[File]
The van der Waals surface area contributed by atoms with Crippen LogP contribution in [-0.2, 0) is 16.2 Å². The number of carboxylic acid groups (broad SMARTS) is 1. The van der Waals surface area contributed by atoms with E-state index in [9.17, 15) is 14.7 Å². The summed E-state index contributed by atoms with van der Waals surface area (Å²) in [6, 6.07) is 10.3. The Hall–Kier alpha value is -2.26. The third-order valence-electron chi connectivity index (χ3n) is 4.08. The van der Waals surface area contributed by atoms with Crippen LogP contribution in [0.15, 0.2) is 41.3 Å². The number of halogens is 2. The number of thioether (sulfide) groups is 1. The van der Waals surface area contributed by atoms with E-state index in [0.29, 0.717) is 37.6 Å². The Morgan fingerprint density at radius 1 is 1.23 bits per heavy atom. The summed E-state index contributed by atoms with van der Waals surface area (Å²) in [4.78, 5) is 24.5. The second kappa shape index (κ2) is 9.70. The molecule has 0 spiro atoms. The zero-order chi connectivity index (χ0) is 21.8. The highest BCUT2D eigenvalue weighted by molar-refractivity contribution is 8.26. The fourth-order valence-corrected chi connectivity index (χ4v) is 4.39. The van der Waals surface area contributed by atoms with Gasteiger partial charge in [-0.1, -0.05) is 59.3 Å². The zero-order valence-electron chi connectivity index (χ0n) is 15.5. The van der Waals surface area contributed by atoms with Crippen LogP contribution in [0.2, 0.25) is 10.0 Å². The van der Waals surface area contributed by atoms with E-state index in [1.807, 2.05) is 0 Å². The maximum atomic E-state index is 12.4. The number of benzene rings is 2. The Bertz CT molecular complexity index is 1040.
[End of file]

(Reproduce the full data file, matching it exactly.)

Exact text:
The van der Waals surface area contributed by atoms with Crippen LogP contribution in [-0.2, 0) is 16.2 Å². The number of carboxylic acid groups (broad SMARTS) is 1. The van der Waals surface area contributed by atoms with E-state index in [9.17, 15) is 14.7 Å². The summed E-state index contributed by atoms with van der Waals surface area (Å²) in [6, 6.07) is 10.3. The Hall–Kier alpha value is -2.26. The third-order valence-electron chi connectivity index (χ3n) is 4.08. The van der Waals surface area contributed by atoms with Crippen LogP contribution in [0.15, 0.2) is 41.3 Å². The number of halogens is 2. The number of thioether (sulfide) groups is 1. The van der Waals surface area contributed by atoms with E-state index in [0.29, 0.717) is 37.6 Å². The Morgan fingerprint density at radius 1 is 1.23 bits per heavy atom. The summed E-state index contributed by atoms with van der Waals surface area (Å²) in [4.78, 5) is 24.5. The second kappa shape index (κ2) is 9.70. The molecule has 0 spiro atoms. The zero-order chi connectivity index (χ0) is 21.8. The highest BCUT2D eigenvalue weighted by molar-refractivity contribution is 8.26. The fourth-order valence-corrected chi connectivity index (χ4v) is 4.39. The van der Waals surface area contributed by atoms with Gasteiger partial charge in [-0.1, -0.05) is 59.3 Å². The zero-order valence-electron chi connectivity index (χ0n) is 15.5. The van der Waals surface area contributed by atoms with Crippen LogP contribution in [0.2, 0.25) is 10.0 Å². The van der Waals surface area contributed by atoms with E-state index in [1.807, 2.05) is 0 Å². The maximum atomic E-state index is 12.4. The number of benzene rings is 2. The Bertz CT molecular complexity index is 1040.